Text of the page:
Weiland, Mark A.; Woodley, Christa M.; Ploskey, Gene R.; Hughes, James S.; Kim, Jin A.; Deng, Zhiqun; Fu, Tao; Fischer, Eric S.; Skalski, J. R.; Townsend, Richard L.; Duncan, Joanne P.; Hennen, Matthew J.; Wagner, Katie A.; Arntzen, Evan V.; Miller, Benjamin L.; Miracle, Ann L.; Zimmerman, Shon A.; Royer, Ida M.; Khan, Fenton; Cushing, Aaron W.; Etherington, D. J.; Mitchell, T. D.; Elder, T.; Batton, George; Johnson, Gary E.; Carlson, Thomas J.

    2013-05-01T23:59:59.000Z

    This report presents survival, behavioral, and fish passage results for yearling and subyearling Chinook salmon smolts and juvenile steelhead tagged with JSATS acoustic micro-transmitters as part of a survival study conducted at John Day Dam during 2010. This study was designed to evaluate the passage and survival of yearling and subyearling Chinook salmon and juvenile steelhead to assist managers in identifying dam operations for compliance testing as stipulated by the 2008 Federal Columbia River Power System Biological Opinion and the 2008 Columbia Basin Fish Accords. Survival estimates were based on a single-release survival estimate model.

  7. A biometrical evaluation of relationships between dam weight and progeny preweaning performance in beef cattle

    E-Print Network [OSTI]

    Smith, Gerald Max

    1968-01-01T23:59:59.000Z

    A BIDMETRICA' EVALUA11ON Oi. RELATIONSV, IPS BFT'AEENI DAM W. IGHT AND PROGENY nREIfEANING PERFORMANCE IN BEEF CATILE A Thesis by GFRALD MAX SMITH Suf&mitfed to the Cradua'te Colleae of Texas Aiild University in pardial f. . lfillmen...& I TH App oved as Io style and content by: (Head of Doper t nant ) I Pie p1 be I' ) AoGnst ISSB ABS'IRAC) A P&ometricaI Bvaluation o~ Relationships Betweor Dam lrieight and Progeny Preweaning Performance in Beef Cattle. (Augusl I"GB) Gerald...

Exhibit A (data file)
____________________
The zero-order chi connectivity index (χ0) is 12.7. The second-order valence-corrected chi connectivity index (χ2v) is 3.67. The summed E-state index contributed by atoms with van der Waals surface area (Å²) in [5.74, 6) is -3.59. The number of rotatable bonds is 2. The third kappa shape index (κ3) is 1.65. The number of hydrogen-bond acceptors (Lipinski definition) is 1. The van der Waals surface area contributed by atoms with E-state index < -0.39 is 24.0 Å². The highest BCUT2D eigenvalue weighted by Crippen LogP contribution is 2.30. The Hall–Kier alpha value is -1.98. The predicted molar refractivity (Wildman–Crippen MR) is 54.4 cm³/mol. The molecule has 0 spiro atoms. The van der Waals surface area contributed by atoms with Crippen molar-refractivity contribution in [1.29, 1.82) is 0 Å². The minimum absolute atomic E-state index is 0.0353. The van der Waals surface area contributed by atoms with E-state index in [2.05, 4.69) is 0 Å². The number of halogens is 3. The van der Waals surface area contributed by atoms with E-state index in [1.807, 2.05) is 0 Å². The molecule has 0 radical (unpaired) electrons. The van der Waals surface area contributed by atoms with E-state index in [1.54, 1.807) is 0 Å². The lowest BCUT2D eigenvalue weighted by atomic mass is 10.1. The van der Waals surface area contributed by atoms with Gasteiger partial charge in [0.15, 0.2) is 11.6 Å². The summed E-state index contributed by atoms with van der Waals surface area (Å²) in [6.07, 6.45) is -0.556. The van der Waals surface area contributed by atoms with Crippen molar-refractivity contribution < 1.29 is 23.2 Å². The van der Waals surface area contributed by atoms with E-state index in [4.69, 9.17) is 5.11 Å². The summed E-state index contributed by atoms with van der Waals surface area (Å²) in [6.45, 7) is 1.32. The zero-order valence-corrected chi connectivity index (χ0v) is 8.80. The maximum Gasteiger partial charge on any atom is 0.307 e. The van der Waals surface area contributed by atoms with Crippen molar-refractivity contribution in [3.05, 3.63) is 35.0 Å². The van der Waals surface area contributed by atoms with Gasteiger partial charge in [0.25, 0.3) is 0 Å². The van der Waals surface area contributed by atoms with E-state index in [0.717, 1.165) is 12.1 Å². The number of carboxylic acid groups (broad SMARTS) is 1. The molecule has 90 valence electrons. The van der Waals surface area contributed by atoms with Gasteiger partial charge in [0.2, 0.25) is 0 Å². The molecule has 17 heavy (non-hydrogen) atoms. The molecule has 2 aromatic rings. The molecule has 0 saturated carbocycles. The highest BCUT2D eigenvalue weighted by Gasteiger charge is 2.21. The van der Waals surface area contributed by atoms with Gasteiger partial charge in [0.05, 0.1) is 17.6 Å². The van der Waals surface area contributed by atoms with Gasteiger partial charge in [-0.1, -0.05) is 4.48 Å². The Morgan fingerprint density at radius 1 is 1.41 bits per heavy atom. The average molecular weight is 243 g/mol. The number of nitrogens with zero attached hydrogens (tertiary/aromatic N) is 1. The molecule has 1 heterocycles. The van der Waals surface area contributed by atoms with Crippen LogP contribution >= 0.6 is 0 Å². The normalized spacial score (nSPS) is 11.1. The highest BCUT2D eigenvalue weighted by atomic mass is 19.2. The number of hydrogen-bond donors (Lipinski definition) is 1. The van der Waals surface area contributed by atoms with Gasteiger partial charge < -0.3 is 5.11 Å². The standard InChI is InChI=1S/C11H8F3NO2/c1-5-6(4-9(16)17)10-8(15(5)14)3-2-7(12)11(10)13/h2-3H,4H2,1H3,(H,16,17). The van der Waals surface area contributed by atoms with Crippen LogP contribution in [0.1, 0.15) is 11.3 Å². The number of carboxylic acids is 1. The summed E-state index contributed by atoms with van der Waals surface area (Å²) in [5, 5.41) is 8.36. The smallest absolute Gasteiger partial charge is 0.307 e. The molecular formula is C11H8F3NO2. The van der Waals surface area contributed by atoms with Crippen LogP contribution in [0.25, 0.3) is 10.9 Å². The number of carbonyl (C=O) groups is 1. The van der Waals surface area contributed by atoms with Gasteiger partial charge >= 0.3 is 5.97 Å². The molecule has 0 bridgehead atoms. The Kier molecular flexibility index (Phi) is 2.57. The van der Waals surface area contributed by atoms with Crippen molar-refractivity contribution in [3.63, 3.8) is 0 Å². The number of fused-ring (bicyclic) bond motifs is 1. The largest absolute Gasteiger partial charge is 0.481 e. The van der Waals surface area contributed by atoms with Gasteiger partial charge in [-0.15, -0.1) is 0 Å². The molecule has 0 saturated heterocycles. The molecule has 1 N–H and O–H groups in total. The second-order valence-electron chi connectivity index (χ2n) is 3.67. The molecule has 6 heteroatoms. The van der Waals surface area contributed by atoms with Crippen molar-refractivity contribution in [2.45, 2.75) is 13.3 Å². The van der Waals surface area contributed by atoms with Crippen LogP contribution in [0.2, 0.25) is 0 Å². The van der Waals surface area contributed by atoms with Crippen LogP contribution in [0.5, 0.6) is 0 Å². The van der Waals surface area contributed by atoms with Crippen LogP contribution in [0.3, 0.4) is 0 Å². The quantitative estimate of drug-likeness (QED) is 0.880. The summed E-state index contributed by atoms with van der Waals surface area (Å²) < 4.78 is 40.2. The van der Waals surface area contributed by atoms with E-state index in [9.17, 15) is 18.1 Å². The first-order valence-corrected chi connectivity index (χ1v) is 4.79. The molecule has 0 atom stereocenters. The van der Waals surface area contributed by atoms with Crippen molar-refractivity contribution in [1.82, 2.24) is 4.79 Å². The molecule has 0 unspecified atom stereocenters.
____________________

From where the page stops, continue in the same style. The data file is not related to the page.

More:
8. Reaction of the dams behind the Toktoguol and Kurpsa hydroelectric power plants to repeated earthquakes

    SciTech Connect (OSTI)

    Marchuk, A.N.; Umralin, K.B.; Moldebehov, Z.I. [and others

    1994-11-01T23:59:59.000Z

    The region where the chain of Naryn hydroelectric power plants are located in the Kyrgyzstan Republic is a seismically active area of Central Tien-Shan and is comparatively well known in seismological respects. No means of measuring the dams themselves, however, were ever incorporated as an instrumental base of investigation. The seismometric possibilities of embedded monitoring-measuring apparatus were disclosed by O.Yu. Schmidt Institute of Earth Physics and have made is possible to evaluate the reactions of dams to seismic effects and of excited seismicity, when residual deformations due to repeated tremors of different force and direction are accumulated over an extended period of time.

  9. The effect of raft removal and dam construction on the lower Colorado River, Texas

    E-Print Network [OSTI]

    Hartopo

    1991-01-01T23:59:59.000Z

    THE EFFECT OF RAFT REMOVAL AND DAM CONSTRUCTION ON THE LOWER COLORADO RIVER, TEXAS A Thesis by HARTOPO Submitted to the Office of Graduate Studies of Texas A&M University in partial fulfillment of the requirements for degree of MASTER... OF SCIENCE May 1991 Major Subject: Geology TIIE EFFECT OI RAII' REMOVAL AND DAM CONSTRUCTION ON TI-IE LOWER COLORADO RIVER, TEXAS A Thesis by I IARTOPO Approved as to styic and content by: Christ her C. Mathewson (Chair of Committee) John R...

  10. Relationship of the weaning weight of beef calves to the size of their dams

    E-Print Network [OSTI]

    Tanner, James Edward

    1964-01-01T23:59:59.000Z

    of MASTER OF SCIENCE August 1964 Major Subject; Animal Breeding REIATIONSHIP OF THE WEANING WEIGHT OF BEEF CALVES TO THE SIZE OF THEIR DAMS A Thesis By JAMES EDWARD TANNER Approved as to style and content by: ';/ . (Chatrman o Committee) (Head... of age of dam within weight groups of Angus cows 20 Analyses of covariance of 200-day weight (lb. ? of Angus calves. Estimated least-squares constants for 200-day weight (lb. ) of Angus calves Least-squares means of 200-day weight (lb. ) of Angus...

  11. Survival of Juvenile Chinook Salmon Passing the Bonneville Dam Spillway in 2007

    SciTech Connect (OSTI)

    Ploskey, Gene R.; Weiland, Mark A.; Hughes, James S.; Zimmerman, Shon A.; Durham, Robin E.; Fischer, Eric S.; Kim, Jina; Townsend, R. L.; Skalski, J. R.; Buchanan, Rebecca A.; McComas, Roy L.

    2008-12-01T23:59:59.000Z